A murder case has many layers: the victim, the crime, and the investigation. To truly understand it, you need to dissect each piece of a tragic puzzle. Join Anna-Sigga Nicolazzi and Scott Weinberger every Tuesday for an insider’s perspective, as they reveal to you the Anatomy of Murder.
Tue, 23 May 2023 07:00
A body is found inside an apartment and an ID of the killer is quickly made. But police soon realize that the case will be tougher to crack than they thought.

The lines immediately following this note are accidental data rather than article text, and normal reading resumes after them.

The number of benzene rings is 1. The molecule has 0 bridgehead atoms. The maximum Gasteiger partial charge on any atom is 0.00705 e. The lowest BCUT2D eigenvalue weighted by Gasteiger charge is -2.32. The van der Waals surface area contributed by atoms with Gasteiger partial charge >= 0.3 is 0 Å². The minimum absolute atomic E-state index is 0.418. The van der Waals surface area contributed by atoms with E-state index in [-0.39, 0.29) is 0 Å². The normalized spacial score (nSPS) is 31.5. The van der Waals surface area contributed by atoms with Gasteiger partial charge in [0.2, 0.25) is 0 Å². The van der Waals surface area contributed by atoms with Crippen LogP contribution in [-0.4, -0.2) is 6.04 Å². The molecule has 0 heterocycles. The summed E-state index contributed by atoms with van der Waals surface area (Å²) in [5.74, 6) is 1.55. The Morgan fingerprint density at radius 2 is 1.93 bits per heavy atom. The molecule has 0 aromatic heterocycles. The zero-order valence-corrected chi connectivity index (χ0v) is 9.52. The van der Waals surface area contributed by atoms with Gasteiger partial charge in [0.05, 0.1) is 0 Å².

You see the worst of the worst every day. That one went up to 8-2415. Yes, yes, I got this door in my house. If you're a victim of a homicide, you have a family. Does that family deserve some kind of anxious what happened to you? I don't know what's wrong with it. People can't be allowed to commit crimes like that and go unanswered. She's acting all crazy, me. And I want her out of my house. Hello? Hello? I'm Scott Weinberger, investigative journalist and former deputy sheriff. I'm Anna Sige-Nikolazi, former New York City homicide prosecutor and host of investigation discoveries through conviction. And this is Anatomy of Murder. Here in AOM we've had the opportunity to highlight all types of cases from big cities to small towns and victims from all types of backgrounds and socio-economic status. For us in our former careers and even our work here, every case matters. Doesn't matter who the victim is, everyone deserves justice. Every victim should be remembered. And for today's story, we spoke with former homicide detective Chris Scandal. And I worked with Chris in Brooklyn for years. I knew him both when he was a detective in a precinct. And he came out of one of the busiest areas in Brooklyn, but also as a homicide detective. You know, and I was speaking to him for this case, it reminded me that you don't know so much about the backgrounds, but those people that you work with. And that was certainly true of Chris. You know, he is a meticulous detective. I first thought he was like one of those old school guys, but I learned very quickly that I was wrong and he has the making of everything from past to present as part of his DNA. But also within his DNA, I found out while talking to him for this podcast, is that being in law enforcement is something that actually runs in his blood. I think the people in my family who were cops, I looked up to, and I thought that was something that I should have given shot. It's funny story. My uncle worked in a 7-9. I'm going to work in a 7-3. He knows to me that I would end up in Brooklyn North as well. This case begins in the confines of the 8-3 precinct in the Bushwick section of Brooklyn. The call was for a DOA, which is short, for Dead Unarrival. The landlord had just been stuffing his guy's mail under the door. So that couple weeks ago, I put some mail under the door, and at one point, no one had seen this guy for at least two or three weeks, and it turned out to be longer than that that they'd seen him for. So when the officer went into this apartment, which was really just basically one room, he saw that there was someone who was to see, and clearly had been there for a while based on decomposition. But again, they don't know walking in whether that is someone who was died by natural causes or something more suspect. And because of the state of the body, it was hard for him to really figure out what was what initially. But there was something around the body that made him call in for other detectives. All unexplained deaths are investigated to determine whether a crime is taken place or perhaps it is a natural death. But that would not be the case here, as officers had located an excess amount of blood out the scene. It's really just a one room, it's not even really a bomb, it's a one room with a bathroom in the corner. There's a mattress on the floor that's his sleeping arrangements. Deceased in the Brooklyn apartment was 50-year-old Anthony Wilson. These are on the mattress decomposed and bloated. Based on the condition of the body, investigators would determine that it had been there for quite some time. And that's when the bloating and decomposition take over. You can see that with some kind of trauma to them, but you couldn't really determine the extent of the injuries that the scene. So when officers on scene went into the bathroom in this small little apartment, they did notice that there was blood inside the bathroom, even in the sink. The blood also appears that it's been tried to eat the mop or wiped up in the towel. It appears to much like to clean up some of the blood. And so Scott, just thinking about that for a second, people can die naturally and there can be blood involved. But then if someone's there like you're talking about and they went into potentially clean up, well, then you would have suspected if natural that that person would have called the police. So the fact that they didn't must have made them march down that road before they even knew the injuries that this might be something suspicious indeed. Determining the cause of death would be a big step in this investigation. And they're going to determine whether this is, as you said, at a C. Goethers natural or whether this is actually in fact a homicide. So it isn't just going to go for autopsy once the body's removed. In a case like this, they're actually going to bring an M.L.I. or a medical legal investigator onto the scene to see what they can help determine before the body is ever moved. We call up the medical legal investigator down from the medical examiners office so they can do their investigation and they can help determine what would happen at the scene as well. And I know that it turns out the medical examiner who was assigned to this case was someone that you also know quite well. So the medical examiner who performed the autopsy in this case was Dr. Freddie Fredericks. And one of the perks of speaking to someone that you know and have worked with is that we get to walk down memory lane of it and reminisce. And both of us started to kind of giggle when we talked about Dr. Fredericks first. We both have so much respect for her. She was a wonderful medical examiner who I worked with over and over again throughout the years. But there's just something about her. It's not the fact that she's from Haiti and she has this accent. But there's almost like this sing-songiness in her voice that whenever any of us came into contact with her she always could make you giggle and smile and remember the lighter side of life at the same time. She was just a joy. You're dealing with death, you're dealing with what types of places that no one is happy to be but it's a very important place to be. The autopsy is very extremely important so you would go there and you would leave this smile without Dr. Fredericks not because of what you had to do with what was jar-related. Whenever you have a stabbing, well that is an up-close, more personal attack. Whether they know each other or not, you know, a gunshot can be from a distance. A knife stabbing has to be up-close. So here when they determined it was a stabbing and there were ten stab wounds. You know, Scott, right away this is something that someone had one objective on their mind. As you mentioned the fact that their inches away from each other, that has to say something. In most cases, actually your victim and your suspect are looking at each other. If the stab wounds are in fact, or to the front part of the body. So it feels personal and I'm sure at that very moment when you're thinking about a knife being the weapon, it really shows that rage is involved. Ten times indicates to me a level of violence that's indicating that this isn't just a random act. DNA in this case is an important step, but perhaps not for the reason you may be thinking. And here's why. In stabbing cases it's common for the knife to slip in the killer's hand while multiple wounds are involved. And obviously there's blood involved. Also because the attacker could be cut in the process. So the hope for investigators here is it's possible that some of the blood that's in the apartment either is a mixture of your victim and your suspect or just the victim, but perhaps just the suspect. So that really can give you a single profile of that potential killer. They did a bunch of swabs, DNA blood is suffer covered. So those hope with that because the DNA evidence at that point and it's getting better and better always. But that's a pretty solid lead and that was what we were hoping for. But nothing is quick about DNA today nor was it at the time. It often takes not just days but weeks or months even to return results. So while he's waiting to see if any conclusions could be reached that would push this investigation forward, detective scandal would arm with his investigation. Obviously seeing if there was anything around the area that could aid him. Any witnesses, any people outside. Detective scandal also goes to phone records and the phone records in particular he's looking to see if there had been any emergency calls placed from this address in the months before the body is found. I got the phone records I see this and I won't go and so now I take the next step. I actually pull the records of the normal one calls. He actually speaks to the 911 operator. 911 operator 2415. Yes, yes. I got this girl in my house. I don't know if she's drunk with her. She's acting all crazy and I want to out of my house. He says something like she's trying to kill me until the 911 operator. Hello. Hello. The call is terminated. The call just goes silent. Like what was happening? Why did the call just end when it did? We do know this entire case began with a 911 call to a Brooklyn dispatcher. Investigators were trying to determine why a patrol car was never dispatched. And if so, the question is why and could that have made a difference in this homicide? Every call to 911 generates a response. Whether it's a hang up, whether it's known on the end of the line, an open line, it generates a response. For some reason, our victim called the 911 and it fell through a crack. There was no 911 response. There was no spring job generated. There was no response generated when he called 911. And that is one of those things that you really don't hear about. I was trying to think if I'd ever heard of that before because it automatically goes from the dispatch and then it goes out through the sprint and it's like this teletype almost if your picture is going out at the same time. So the fact that this call was able to fall through the cracks and was never transmitted and that no one ever showed up, well it is just such an unfortunate circumstance. Now I have actually heard of that before, Annasiga, but it is so extremely rare. In fact, the way the system is set up that if even someone dials 911 and doesn't say anything at all and just hangs up, that will still bring a uniform response to the location and that's in every city and jurisdiction in the United States. It's a fail safe approach for the system. The thought is that if perhaps the person calling for help can't say in front of the person because they're fearing at the moment in examples domestic violence, police are mandated to respond to every 911 call, no matter what. Often people are calling because they have an emergency which isn't even a crime. They're having some sort of medical emergency, but now all of a sudden something happens and they lose consciousness. Well, this is one of the reasons that ambulance can still get there in time. So the fact that it broke down to this degree here and that what is found when they do go there a month later is just the body. Rather than the person, the alive person of Anthony Wilson, you just don't know if it would have made a difference, but you really does start to make you wonder about the exact timing of when he was stabbed in relation to that call. So here's what we know so far. The caller is likely the victim and based on what he said, the killer, maybe the person he's referring to and the description is a woman. Next, investigators will want to do a canvas of the building to begin constructing their timeline. When was the last time someone saw the victim based on the condition of the body? Clearly it's been in the apartment for quite some time and next could somebody in the building identify any females they may have seen hanging around the victim's apartment. Well, we had a couple of witnesses, no one who actually saw anything, but a couple of witnesses that had told us about the victim Anthony, he would let women stay with him and they would get hiding other and he would let them stay with him either for money and or for sex. You can already start to see here where certainly Anthony Wilson was having a difficult time and that within that drug-fueled world that they were living with, you know, there weren't always the things that people wanted to talk about but it really was what it was, whether it was people were staying there and giving him money or maybe it was a trade for narcotics and maybe even something physical, we don't know, but it certainly was the underbelly, the things that people don't often talk about but may play into being very relevant here. No one was even looking for nobody knew he was gone but that doesn't mean he didn't deserve that effort but you know what, what we were told and I used to preach it to the other detectives. There are no nonsense cases, every case you catch you should be practiced for that day you work in a case where the cop gets shot or killed. You have to put that effort in, these cases that you have to work, you have to work them just as hard and just as tenacious and just as tireless as you do with the other cases and you'll be able to do it. And in this case kind of jumped out to me because this is a case that nobody cared about but it didn't deserve any less effort. As police are doing their door-to-door search in the victims building they're asking about information about anything or anyone the neighbors may have noticed in and around the victim's apartment but clearly the focus has turned to a woman, likely the killer the victim was referring to on that 911 call. We got a name of a woman from two different people, we got the name Renee from somebody. We got a statement from a female when I said, told us that this Renee was staying with them. So while it's probably clear, this is obviously a pretty big lead. Who is she? We know that Anthony had struggled with substance use of narcotics for many years and that many people that circled in his world that stayed with him. They were there because they shared the narcotics in common. We'll right away that might make her more difficult to locate whether she has something to do with this at all. But right now she is person of interest number one because she is the first person, the first woman that they are connecting to the inside of Anthony's home. Okay, so I really like Renee, meaning in police terms, she's a real person of interest for me. The fact that she has his phone is a big step in the right direction for the investigation and by the way, I'm going to drop my big red flag right by her name. I mean, then we had another male who had known Renee and was actually trying to get together with Renee, but he ended up receiving a phone call from Renee on the victim's cell phone. So he gets a phone call that she's got to come and chill. I got something happen. I got, I need someone to chill with, I need somewhere to go. He claims he told me I had to poke him that I had to stab him. I poke him, he'd stab him. So I find this really interesting, right? Now this is our witness relaying a conversation he allegedly had with Renee repeating it back to detectives and while perhaps something may have been lost in translation, which you know happens. This seems pretty clear. This is someone who admits to being with your victim at admitting that he was stabbed and that is not public knowledge. Pretty important, I think. And that she said she did it, at least according to this witness. So at the moment, pieces are starting to click together and they need to find this Renee. But based on several factors, that may not be easy. First, all they have to go on right now is her first name. And next, it appears she's not someone with a permanent address or a job or not an easy trail to follow. And if she is someone who is also a long time abuser, which again, they were getting that from the witness that she was and she didn't have this permanent address, she's someone that may not be easy to find. We did some computer checks and background investigations that had checks with police computer systems and we found a woman by the name of Renee who had taken some arrests in that area. And based on that computer check, they were able to pull a photograph, which would give them an opportunity to place that photo in a photo lineup, also called a photo array, to see if any witnesses will pick her out. We show a photo array. It's six randomized photos that are similar in nature. I said, do you recognize anyone who's supposed to pick that one of the photos as Renee? So now they have an identification, but is that going to be enough to make an arrest? Well, is it identification of what? It's by one person who says that there was a woman who came and said that she used the word Pope, but again, they don't know enough yet. Can they figure out where this woman even was? Like, is it that the witness has an act to grind? Is he being accurate? Is he mistaken? Does it even have the days right when this happens? So there definitely is going to be more digging that investigators need to do. It took a little bit because she had removed this self from Brooklyn, if I'm to neighborhood. Perhaps the most difficult person to find is someone who is living a transient lifestyle, staying in one place one night and then staying somewhere the next, or even potentially living in a homeless shelter. But that doesn't deter Brooklyn detectives not only to look for Renee, but for others who may know her. But it really came down to computers, the same computer that had somehow made a mistake and somehow not transmitted the Anthony Wilson 911 call to the place it needed to go to the police. Well, it's that same computer system that now through different checks that Detective Scandal did gave him the information that he was able to find the woman picked out in that photo array, Renee. We found our shoes actually living in New Jersey working in Manhattan, which I mean is the next borough all over but might as well be the next world over in the world of these cases at Manhattan. When you're talking about an island so small with so many people there every single day, I wanted to get a sense of how many people are actually in Manhattan on a given day. And the answer is 4 million people. What that comes down to is the daytime population is about 4 million, which is about 1.6 million of commuting workers, 1.4 million local residents, 400,000 out of town visitors, and 17,000 hospital patients, and 70,000 people who are students commuting in every single day. So having said all that, it really takes a tremendous amount of detective skills to track, locate, and get your eyes on a target in a small island full of so many people. But here that they have this woman, they have found her in that sea of people and in those incredible numbers. And when they started to look at her, well, OK, Bingo, she did have a pass when it came to narcotics. So that's going to check off that box that is going to be at least in the circles that they know would have been with Anthony Wilson. Well, she had had some drug arrests in that same area and without knowing anything else, put us in. All right, it could be its possibility. So now they had to start looking at, was there anything else about her that would check off any of the other boxes to at least put her in the pool of who may have done this to him? She was what I would say was not a person from the street. She was actually a regular working person taking care of herself, not under influence at work. And the kicker is that I think she was eight months pregnant when we talked to her. Renee could not have been more cooperative and was willing to answer any question they put to her. It certainly wasn't what detectives expected. I couldn't believe like how super cooperative she was. Yeah, take my phone, go through my phone records, help everything. So the question could be, is it possible this is the very same person, someone capable of stabbing our victim ten times? She doesn't really fit the box, right, of the least who would be hanging around Anthony Wilson and living with him at the time. However, she still is the lead suspect because of one important fact, she is the person who was picked out in the photo array. She had the rock solid, you know, I was here as a worker people voucher, so we ruled her out. She has this rock solid alibi. So what do you do now? You know, that eyewitness who picked her out, that's an important factor. Now does that witness have credibility issues or is that witness simply mistaken? Is that witness part of this world? Was he high at the time? Was he drunk of time? It could create problems for prosecuting his case down the road. This person is mistaken or whether they had purposely picked out the wrong person, they have made an identification of someone who through investigation was determined clearly not to be the person who stabbed Anthony Wilson to death. So what happens down the road? You know, let's just assume they're mistaken. Now let's say they find someone and they conduct another identification procedure. And we'll just think about what the defense attorney is going to do with that in court. It's like, well, on one hand it's A and on the other it's B, is that proof beyond a reasonable doubt. It doesn't mean this person is not going to be helpful. They may well be an important witness depending on the circumstances, but it's definitely going to be something that has to be dealt with and will be problematic, at least in theory, in this case. Without any way to advance the case at this very moment, there wasn't much for detectives to do except to continue to work on any information that may have come in. But just when Chris and his colleagues think that hope is lost, they find a clue. They receive records that suggest that Anthony's benefit card was being used around town after his death. That is an eBT card that you get from the government. It is financial assistance that people receive for different types of disabilities. And so the beauty of that card is that there's only certain places that they can be used. And so the hope is that if they can track down exactly where Anthony Wilson's card was being used after he was dead, whether just might be some cameras or some information that they can obtain as to who it was that was using his card. We saw the area where they were used. We went to those locations by the time we got those records. There was no more video or no more cameras. Again, in 2012, the video was not as pervelled as it is today. It was past the time frame of whatever they would have saved the video. So what they end up with and no pun intended, but is another dead end. And you know, this is work that is filled with them. And they think that they're getting ahead or they are getting ahead and all of a sudden they're pushed back and that really starts to weigh on them. Well, at that point, it's kind of a standstill. A lot of administrative function out is not a lot of investigative work at that point. A lot of trying to collect evidence waiting on the currency reports, to come back, waiting on the lab work, to come back, things of that nature. And the one report that they are most curious about is the DNA test. Remember, a fair amount of DNA was collected from Anthony Wilson's apartment when his body was discovered. Well, on March 20th, almost three months after the victim's body was discovered, the results were in and detectives get a match. So the results come in and the name that pops up as a match is a name that no one had heard of yet. It's actually tied to a female man, Natara Wisdom. So let's remember how we got here. You have a witness who said he spoke to a woman named Verne, who admitted to having stabbed Anthony. So police then identified Verne. They put a photograph of that person in a photo array. She's identified. Then they go to speak to that person. Nope, that's not her. They end up with someone that has a clear alibi. It was not involved in this homicide. So now they get a DNA hit and it is of a person, a woman, but her name is not Renée. So who is Attara Wisdom? It starts when we run our criminal issue and her photo comes back and you look at the photo of Attara Wisdom next to the photo of Renée and they could be sisters. Based on what we investigated, it doesn't look like they're related. They look strikingly alike. Attara Wisdom was not someone that was ever on their radar at all. But this also shows the Achilles heel in a sense to witness ID. Somebody could be so positive about an ID with all the right and good intentions, but be completely wrong. I mean, that is an incredible coincidence that when you put photographs of these two women side by side that they look so similar that they could actually be related. Even though they obviously have not much in common and definitely not the same name, but it is a coincidence like this that can really turn an investigation on its head. We do our due diligence all our background and everything. It would appear that she's got a criminal history. And now we say we need to speak to her. We need to find her and see what she has to say. We take a look. She's someone who's a war along the light of that street life than Renée. So she was more difficult to find more difficult to locate. Back out of the hunt for the alleged killer, a hunt facing some of the same issues as earlier. Somebody who is transient, somebody who doesn't have any ties to a specific location within New York City. The place we finally located her was in a homeless shelter. And that presents issues as far as identifying and finding someone in and of itself because there are protections in place that are there to keep the occupants safe. To be in a shelter, you have to actually register and go to the system so that there's a way you can check to see if someone is actually a resident of that shelter. But then when you go there, they have to be there. They have to agree to talk to you. They have to all they are. They're not there. People end up without homes, you know, undomicide for various reasons. It could be there down on their luck. It could be financial considerations. It could be problems in the home like domestic violence that people are fearing for their safety. And they decide it is better to go into one of these shelters than to keep themselves at risk where they are. So the cities or the places that these shelters are in, they are cognizant of those things. So it is not so easy necessarily to find someone to locate and speak with them once they're inside. You go to the shelter and you can see there are people who this is the temporary stop and through no fold of their own or they're trying to better there at this situation. She's not wearing these people. She's people who was like, this was a place to holiday her head because she probably ran out and I don't know where ever she was. Once the detectives located a tarrow wisdom at the shelter, they wanted to sit down with her and ask her what she knew about the death of Anthony Wilson. But they didn't want to do it there. We just told her it was an investigation. We didn't get into any of the details of it that we need to speak to her at the precinct and not here in front of old people to shelter. I mean, there's obvious reasons why detectives want to bring her back to the precinctation us to do the interview. They want to control the environment. They also don't want other people at the shelter knowing that she's talking to police, which could warn other witnesses in this very case that she's now been located and potentially cooperating. She told us that she had lost the place. She moved in with Anthony. She met him at the doctors of some Broadway. I think it's one of these pain management places where they go and they get illegal drugs, as opposed to not using the crack. She met him over there. He let us stay with her. So what is the tactic going to be when they sit down with her? They have her DNA, which puts her inside of the apartment, but not so fast because the one thing they already know from her is that she was staying with him. So you would expect some of her DNA to be there. So Scott, you know, you need to think about what detectives are going to do now armed with that information as they proceed to try and speak with her. I would hold back the fact that a DNA sample not only was collected, but as a match to her, because I would want her to lay out the entire story, A to Z, what happened in that apartment with Anthony Wilson, and see if my DNA evidence, where it was collected, backs up her story with science. But it didn't become much of a tug of war, at least says to that. She tells the detectives that the agreement that she had with Anthony Wilson was having a place to stay so they can both get high. That was the deal. They had no intimate relationship, but she claimed when the victim got high, he became a completely different person. She would wake up and find him, touching her lane over her, touching her on her shirt and stuff, and she would tell me, that's not why he is not like that. She came right out and admitted that it was her, that she had stabbed him, but her claim to detectives is that it wasn't what they thought. So they got to an algorithm that got really heated and loud. She said she left, but then she went back a couple of times. So she went back to get her clothes and stuff. She said, I have an interview to say, I'm going to go back, I'm going to click my clothes. So she goes there, it's all good. She's there to click the clothes, we met him, it's all nice. But again, she stays there. She doesn't go get her stuff on the beach. She stays there. So later that night, though, they sit in on the couch, she's together and getting some stuff. She then claims that Anthony Wilson made a sexual advance on her. And she tells him, okay, then I'll get out of here. He sends a front of the door, it says, uh-uh. He picks up his belt, wraps his belt around his hand. She knew then this is going to get violent. So she picked up that, I could put it in her sweater. The confrontation escalated even more and then he starts punching her. She gets up to leave, he punches her in her face. He pulls her sweater over her head as he's punching her, he's pushing her head to the ground. And she's thinking to herself, wow, this keeps continuing. He's going to kill me. So that's what she says. She took her at the night and she stabbed them. She didn't say how many times she said I kept stabbing at him. She ran to the back and she all messed up. She got bruises and knots on her head. Now, first of all, we're talking about a slippery slope, right? I mean, I can tell all of you that the second I heard, I was like, uh-oh, wait a second. She's saying that there is an element of sexual assault or attempted sexual assault. Like, wait, who am I looking at as what here? And it's a topic that we hopefully are all very sensitive to. But the problem with her story is that it can't be corroborative. Remember, there are different things that go against what she said. And you have this witness who says that he was with the woman who said she had stabbed him just hours afterwards. But based on that and the injuries that she said she had, well, the witness said he didn't see any. She didn't point out any to him. So there's various things that detectives have in their pocket that are already making some of her claims suspect. So I'm going to step on one side here and ask the questions about this self-defense claim, especially with the amount of stab wounds here. You know, and I see a 10. How to justify that. Plus, the fact that she never attempted to help him after he was fatally stabbed, call an ambulance. Instead, she left him the die. She gathered his things, including his cell phone, by the way, left his body in a place it would not be discovered for months. I'm already giving pause to what she's saying because there are things in my mind that are going against this being any self-defense at all by anyone's standards. But even under the law, you are allowed to defend yourself or another person to like violence. Basically, if you think someone is about to kill you, you can defend yourself with like four. So here, let's say she even felt the need to stab him. Well, okay, once. Does that stop him twice? Does that stop him? How about three times? While we might know the exact number, I can tell you that it is well below the 10 wounds she inflicted on him. So right there, the defense basically is out the window. But then when you start to peel that onion back again, there's going to be more layers that really put what she's saying into question other than the fact. Other than the fact that she is the person who caused the wounds that killed Anthony Wilson. Keep in mind, she's had from November until July to tell somebody what happened to get in front of the stadium. Even if she was high and I got sober with her treatment a couple months later, she could have said, listen, this is what happened and this guy tried to kill me, I had to stay with him. She never did that. And there's another really big problem for her, isn't there? The 911 call. I don't know what you're doing with her. She's acting all crazy. And I wonder how to buy a house. She's been at all that he's attacking her and he's the one calling 911. He's the one calling for help. He's the one saying that she's trying to kill me. One saying, I need help here. This guy is attacking me. That is to me, the be all end of it all. You don't call the police and ask them to come help you if you are looking to attack someone else yet. That is exactly what Anthony Wilson did. And as he's placing that call, the line went dead. Hello. I think we're all thinking the fact that this is likely an extremely weak self-defense case. It has all the elements for an intentional homicide. And we don't know exactly what happened in the moments leading up to the murder, but stabbing someone so many times, attempting to clean up the scene, stealing the property, and leaving doesn't sound like self-defense to me at all. But you know, it is that slippery slope because what she's saying, I mean, look, it puts all of us on guard. I certainly felt like, wait a second, was he trying to sexually assault her? But again, it doesn't add up every other piece goes against it and as Scott, you just pointed out, the 911 call at least to me is the final layer that makes me convinced. This is not a case of self-defense. So we do know that this case will be tried in Brooklyn, which is ruled stomping grounds on Asiga, going into court in probably one of the very courtrooms that you've tried cases before. How would you feel walking in in a case against Attara Wisdom? I'd be comfortable walking into the courtroom based on the evidence and what it said to me and that have been put together well. But not without hesitation, and the hesitation isn't my comfort in what she was responsible for, but it's what the jury would do with her claims, right? You're in a very sensitive area that the defense is going to be sexual assault and are they going to really look deeper than her claims or just kind of put their hands up and saying woman against man and she's saying he was trying to hurt her, control her sexually assault her, well, game over. I'm not really going to think much more than that. So there's definitely a hurdle here to climb. But the jury in this case, they clearly analyze, they went through it and they did come to their conclusion and swiftly. The jury found Attara Wisdom guilty of second degree murder. Fair verdicts? I think so. Again, it really comes down to common sense coupled with all the pieces, you know, if it walks like a duck, if it talks like a duck, you know the saying. It really pars itself out here. One, I don't believe what she was saying at the time that the attack happened. I can't talk about what happened in their relationship before. And obviously if she had been victimized at all, well, I have empathy for that. But there's nothing telling me that's what happened that night. But yes, I do think this equals murder without any legal justification. I can. Today's case really makes me think of personal struggles on so many levels. Anthony Wilson, you know what led his life to go down that drug fueled path. And the same thing even for Attara Wisdom, you know, was it the drugs that fueled her anger or something deeper raging inside. And how can we start to spot signs of all these troubles before it is too late so we don't lose the Anthony Wilson's of the world and others to homicide. You know, what are signs that can stop killers before they commit these heinous acts. And on the other side, how can we also watch for the warning signs of the internal struggles that are impacting law enforcement be it the detectives, the uniform officers, the prosecutors that are working in the police. That are working in this dark world for all of their careers. You see the worst of the worst every day and not only the worst of the worst people call you when they're at their worst. You see it every day, you deal with it from every step from whether it's your own patrol to your homicide detective. People committing crimes that they would never have committed. People, you lady, people victims of things that are not the natural or you see more than people deserve to see in a lifetime. It takes toll on them and they're not always the best at reaching out for help or even seeing the warning side themselves. And how can we help them overcome the struggles of the dark worlds their professions take them to every single day. You can't take it personal, but you also can't just laugh at all. You have to have some kind of constructive way to deal with it. And if you feel that it overwhelms you at all or you feel that it's weighing on you, there's lots of venues for help. This places you can go, a lot of guys don't like to go to their own agencies for help because they feel there's some kind of stigma. There's lots of outside agencies to help. Chris's journey led to an important charitable work. That sense of community did not retire when he did. I currently deal with Lord enforcement almost on a daily basis. So we offer a hand, we offer an outreach, we offer a way to get help and our daily interaction with Lord was we always get this message out there. There is help available. You're not alone if you need help. Reach out. We'll get you help. We often talk about why those in the law enforcement community choose to work violent crimes cases and of course homicides. And we ask the question to Chris, why was this case so important to you? In my mind, this guy was really forgotten. No one was even looked for a nobody knew he was gone. But that doesn't mean he deserved any less justice or any less effort. No matter what kind of lifestyle you live, you're a victim of a homicide, you have a family. Doesn't that feel me deserve some kind of answers to what happens to you? Even if you are a criminal, do you deserve to be murdered? In this case, kind of jumped out to me because this is the case that nobody cared about. But it did to me. Tune in next week for another new episode of Anatomy of Murder. Anatomy of Murder is an audio chakka original. Produced and created by Weinberger Media and Frisetti Media. Ashley Flowers is executive producer. So what do you think Chak, do you approve? Ils!